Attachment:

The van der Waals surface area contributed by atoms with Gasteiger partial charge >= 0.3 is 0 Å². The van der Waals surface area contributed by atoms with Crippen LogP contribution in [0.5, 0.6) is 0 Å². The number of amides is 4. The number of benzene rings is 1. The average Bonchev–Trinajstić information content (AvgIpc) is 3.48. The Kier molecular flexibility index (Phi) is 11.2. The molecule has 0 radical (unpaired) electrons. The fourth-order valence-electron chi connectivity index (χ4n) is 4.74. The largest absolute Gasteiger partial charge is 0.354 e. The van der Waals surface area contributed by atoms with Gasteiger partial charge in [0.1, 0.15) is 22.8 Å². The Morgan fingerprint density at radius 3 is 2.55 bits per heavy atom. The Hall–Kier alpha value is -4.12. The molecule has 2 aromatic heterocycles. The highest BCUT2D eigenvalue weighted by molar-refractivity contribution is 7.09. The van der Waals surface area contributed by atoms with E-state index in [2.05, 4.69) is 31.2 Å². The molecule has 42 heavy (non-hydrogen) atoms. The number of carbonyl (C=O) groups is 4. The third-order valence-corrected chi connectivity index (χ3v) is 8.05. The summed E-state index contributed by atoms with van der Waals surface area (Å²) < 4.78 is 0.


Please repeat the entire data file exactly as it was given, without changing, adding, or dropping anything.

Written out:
The van der Waals surface area contributed by atoms with Gasteiger partial charge >= 0.3 is 0 Å². The van der Waals surface area contributed by atoms with Crippen LogP contribution in [0.5, 0.6) is 0 Å². The number of amides is 4. The number of benzene rings is 1. The average Bonchev–Trinajstić information content (AvgIpc) is 3.48. The Kier molecular flexibility index (Phi) is 11.2. The molecule has 0 radical (unpaired) electrons. The fourth-order valence-electron chi connectivity index (χ4n) is 4.74. The largest absolute Gasteiger partial charge is 0.354 e. The van der Waals surface area contributed by atoms with Gasteiger partial charge in [0.1, 0.15) is 22.8 Å². The Morgan fingerprint density at radius 3 is 2.55 bits per heavy atom. The Hall–Kier alpha value is -4.12. The molecule has 2 aromatic heterocycles. The highest BCUT2D eigenvalue weighted by molar-refractivity contribution is 7.09. The van der Waals surface area contributed by atoms with E-state index in [2.05, 4.69) is 31.2 Å². The molecule has 42 heavy (non-hydrogen) atoms. The number of carbonyl (C=O) groups is 4. The third-order valence-corrected chi connectivity index (χ3v) is 8.05. The summed E-state index contributed by atoms with van der Waals surface area (Å²) < 4.78 is 0.